Novel methods for sustainable control of gastrointestinal nematodes in llamas and alpacas in the southeastern United States

Project Overview

Project Type: Graduate Student
Funds awarded in 2006: $10,000.00
Projected End Date: 12/31/2009
Grant Recipient: Fort Valley State University
Region: Southern
State: Georgia
Graduate Student:
Major Professor:
Thomas Terrill
Fort Valley State University

Annual Reports


  • Animals: camelids


  • Animal Production: animal protection and health, parasite control


    The graduate student completed several experiments to determine prevalence of anthelmintic resistance, validation of the FAMACHA system, and use of condensed tannin-containing forages to control gastrointestinal nematodes of llamas and alpacas in Georgia. Some anthelmintic resistance was found on all the farms tested, indicating a wide-spread problem. The FAMACHA system for identifying heavily parasitized animals worked well with llamas and alpacas and may be a useful diagnostic tool for these species. Sericea lespedeza (Lespedeza cuneata) reduced egg counts in llamas compared with bermudagrass (control diet), and may have potential as a natural anti-parasitic agent with South American camelids.


    The purpose of this project is to test novel, sustainable parasite control technologies in South American camelids (llamas and alpacas) in the southeastern United States (US). This industry (llama and alpaca production) is an emerging farming sector in the US. Based upon a survey of US camelid producers, infection with gastrointestinal nematodes is a significant concern with a majority of farmers, particularly in the Southeast (Unpublished data). Llamas and alpacas share similar parasites, particularly Haemonchus contortus, with sheep and goats, but much less information is currently available for camelid species. Anthelmintic resistance is reaching epidemic proportions in sheep and goats in the US, and this is likely an emerging problem with camelid species as well. Development and testing of non-chemical, environmentally-friendly control technologies is an important area of research to allow sustained growth of small ruminant and South American camelid industries in the US.

    Several novel parasite control technologies have been successfully tested for use with sheep and goats in the US, but these techniques have not been tested with llamas and alpacas. One of these is the FAMACHA system of anemia detection, which was developed for use in sheep in South Africa. The FAMACHA card contains photos of the lower eyelid conjunctiva of sheep at various stages of anemia, from no anemia (red color) to severely anemic (white color). By comparing the eyelid color of an individual animal to the corresponding color on the FAMACHA card, farmers are able to assess the nematode infection level of that animal, allowing treatment of only the most affected animals in the flock or herd, which greatly slows the development of anthelmintic resistance. The FAMACHA system has been validated for use in sheep and goats in the southeastern US and the US Virgin Islands (Kaplan et al., 2004), but it has not been tested with llamas and alpacas. This system is only valid in regions where the primary infection is due to a blood-feeding parasite such as H. contortus, which is the primary parasite of camelid species in the Southeast. In the proposed work, the FAMACHA system will be validated on at least 15 alpaca and 15 llama farms in the southeastern US (Georgia, Alabama, South Carolina, and Tennessee).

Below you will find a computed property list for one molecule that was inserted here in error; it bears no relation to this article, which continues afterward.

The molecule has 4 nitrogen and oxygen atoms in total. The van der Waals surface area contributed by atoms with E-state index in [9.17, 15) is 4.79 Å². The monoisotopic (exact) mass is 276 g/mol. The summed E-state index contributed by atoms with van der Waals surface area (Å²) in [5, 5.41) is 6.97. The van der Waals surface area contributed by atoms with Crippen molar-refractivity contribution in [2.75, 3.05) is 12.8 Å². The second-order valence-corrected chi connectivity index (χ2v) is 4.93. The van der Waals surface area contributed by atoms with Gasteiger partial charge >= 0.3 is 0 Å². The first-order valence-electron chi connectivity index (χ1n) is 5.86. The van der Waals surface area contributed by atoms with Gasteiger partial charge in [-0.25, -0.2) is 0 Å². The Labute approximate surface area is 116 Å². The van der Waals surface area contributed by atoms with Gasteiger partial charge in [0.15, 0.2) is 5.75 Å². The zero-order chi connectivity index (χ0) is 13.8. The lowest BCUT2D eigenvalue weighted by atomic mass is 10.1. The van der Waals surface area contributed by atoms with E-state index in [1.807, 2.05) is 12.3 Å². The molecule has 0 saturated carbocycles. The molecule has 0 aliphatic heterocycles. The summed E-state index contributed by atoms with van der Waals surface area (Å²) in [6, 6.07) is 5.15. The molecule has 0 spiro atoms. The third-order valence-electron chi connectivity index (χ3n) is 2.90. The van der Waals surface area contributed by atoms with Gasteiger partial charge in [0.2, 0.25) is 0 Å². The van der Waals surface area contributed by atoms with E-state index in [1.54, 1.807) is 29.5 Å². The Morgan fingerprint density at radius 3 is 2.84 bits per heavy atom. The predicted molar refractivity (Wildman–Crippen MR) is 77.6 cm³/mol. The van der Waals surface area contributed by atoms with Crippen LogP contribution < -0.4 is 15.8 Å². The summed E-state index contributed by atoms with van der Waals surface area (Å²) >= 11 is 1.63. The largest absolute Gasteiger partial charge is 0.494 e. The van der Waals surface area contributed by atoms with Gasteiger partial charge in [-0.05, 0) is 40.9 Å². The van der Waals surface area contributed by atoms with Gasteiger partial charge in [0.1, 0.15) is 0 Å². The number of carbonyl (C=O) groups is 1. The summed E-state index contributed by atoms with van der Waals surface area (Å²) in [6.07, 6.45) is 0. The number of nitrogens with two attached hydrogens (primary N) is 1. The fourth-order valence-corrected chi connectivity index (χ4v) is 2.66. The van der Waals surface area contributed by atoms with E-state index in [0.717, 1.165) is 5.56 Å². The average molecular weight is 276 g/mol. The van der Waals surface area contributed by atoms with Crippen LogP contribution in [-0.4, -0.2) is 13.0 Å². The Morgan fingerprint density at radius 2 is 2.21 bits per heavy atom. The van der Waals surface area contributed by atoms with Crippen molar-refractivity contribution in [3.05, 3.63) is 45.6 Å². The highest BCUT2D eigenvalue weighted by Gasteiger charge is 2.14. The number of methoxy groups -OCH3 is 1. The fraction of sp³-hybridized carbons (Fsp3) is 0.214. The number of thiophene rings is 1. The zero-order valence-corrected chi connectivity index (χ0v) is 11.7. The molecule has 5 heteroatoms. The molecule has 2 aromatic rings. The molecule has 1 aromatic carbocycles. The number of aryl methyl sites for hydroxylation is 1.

Another non-chemical nematode control method that has shown promise is the use of anthelmintic plants. In a series of studies in which goats (Shaik et al., 2004; 2006) and sheep (Lange et al., 2006) were fed hay of the condensed tannin-containing legume sericea lespedeza (SL; Lespedeza cuneata), a consistent reducing effect on FEC and worm burdens and improvement in hematocrit values (PCV) has been reported. This plant is well-adapted to the southern US and grows well on acid, infertile soils. The anthelmintic potential of SL has not been tested with llamas and alpacas. In the proposed project, the anthelmintic effects of two types of hay will be evaluated with llamas and alpacas fed ad libitum on pasture during the fall, when hay is normally fed due to pasture shortage. The treatment forage will be SL hay, which will be compared with bermudagrass (Cynodon dactylon) hay as a non-tannin control.

    Project objectives:

    1) Validate use of the FAMACHA system of anemia detection with llamas and alpacas on-farm.

    2) Test the efficacy of sericea lespedeza hay against gastrointestinal nematode infection of llamas and alpacas on-farm.

    3) Disseminate results from these studies in scientific and producer-oriented journals and as a published Master’s thesis.

    Any opinions, findings, conclusions, or recommendations expressed in this publication are those of the author(s) and do not necessarily reflect the view of the U.S. Department of Agriculture or SARE.